My dad and mom got divorced when I was 5 and he was never around. That was tough on me, he died 15 years later and even though we were not close I cried like crazy when I got the news.


Oh and BTW, I don't ever take naps, watch tv or lounge around all day. I'm constantly doing project around house and volunteering at school.
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My wife and I don't have children together.

I am a professional actor. I left a decently paying job a few years ago to pursue my dreams full time, as I have a degree in Acting/Theatre from a major university. In between contracted work, it's not uncommon for her to be making more money than me, and she definitely has more steady, typical hours and works at a renowned broadcasting company, and has a great position in their HR department.

She doesn't give a sh*t. She's my biggest fan, is 1000% encouraging, and we don't have any of the mr.nice guy/disrepect/belitting crap I see all over TAM. My wife does not lord over me, the very concept is hilarious, and she loves to jump my bones.

I have periods, like most artists pursuing the art professionally, where I do the "maybe I should just buckle and get a soulless job" dance, because I want to be a more steady provider for my baby. She tells me to shut my mouth, and encourages me to keep going. I'll ask her every once in awhile if she wants me to go back into regular, fulltime, "standard" work, and she says absolutely not. She knew who she married, she loves who she married, and we don't let a lot of the usual marriage killers get in the way.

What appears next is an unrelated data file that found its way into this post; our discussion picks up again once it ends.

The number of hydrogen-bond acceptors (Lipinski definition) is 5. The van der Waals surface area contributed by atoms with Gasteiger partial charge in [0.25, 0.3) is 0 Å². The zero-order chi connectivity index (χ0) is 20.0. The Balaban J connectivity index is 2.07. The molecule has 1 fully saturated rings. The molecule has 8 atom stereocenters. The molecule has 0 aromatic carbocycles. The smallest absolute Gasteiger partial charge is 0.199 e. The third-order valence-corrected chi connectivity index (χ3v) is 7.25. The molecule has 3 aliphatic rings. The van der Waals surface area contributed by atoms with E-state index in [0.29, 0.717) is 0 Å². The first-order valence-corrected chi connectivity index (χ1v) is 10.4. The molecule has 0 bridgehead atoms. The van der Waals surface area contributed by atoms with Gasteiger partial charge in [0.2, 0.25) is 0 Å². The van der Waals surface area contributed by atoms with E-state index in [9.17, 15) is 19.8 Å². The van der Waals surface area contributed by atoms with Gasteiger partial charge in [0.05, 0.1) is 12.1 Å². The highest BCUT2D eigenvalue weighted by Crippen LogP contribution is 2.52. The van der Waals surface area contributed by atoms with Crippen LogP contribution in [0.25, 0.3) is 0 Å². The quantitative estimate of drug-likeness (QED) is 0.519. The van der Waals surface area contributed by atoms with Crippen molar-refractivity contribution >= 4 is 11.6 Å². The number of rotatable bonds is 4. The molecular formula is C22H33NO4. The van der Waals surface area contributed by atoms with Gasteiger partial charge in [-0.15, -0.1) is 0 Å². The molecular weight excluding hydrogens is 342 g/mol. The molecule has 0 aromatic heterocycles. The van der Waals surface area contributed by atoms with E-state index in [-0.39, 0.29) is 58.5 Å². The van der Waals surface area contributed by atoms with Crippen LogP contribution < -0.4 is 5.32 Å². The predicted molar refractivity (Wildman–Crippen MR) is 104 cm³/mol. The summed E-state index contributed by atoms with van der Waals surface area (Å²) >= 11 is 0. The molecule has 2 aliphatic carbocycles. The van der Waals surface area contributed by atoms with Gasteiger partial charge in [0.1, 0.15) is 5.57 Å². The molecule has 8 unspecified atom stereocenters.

So nothing with us has changed. When I've had a lot of cash in the pocket, and when I have not, we stay the same. My money is hers, and her money is mine.
 

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Hi CB,

I've been lurking on here for quite a while now, hoping to learn about marital problems and how people deal with them. Obviously mine is not perfect or I would not be here. But, after reading for a few weeks about other people's issues, I think I have figured out where I went wrong and how to fix it. I don't know why I didn't think of it before because we've been down this road in the past and was given the advice by an MC. We've already put a few things into place and we'll be fine. I'm 100% confident in saying that. I don't know why it didn't dawn on me earlier...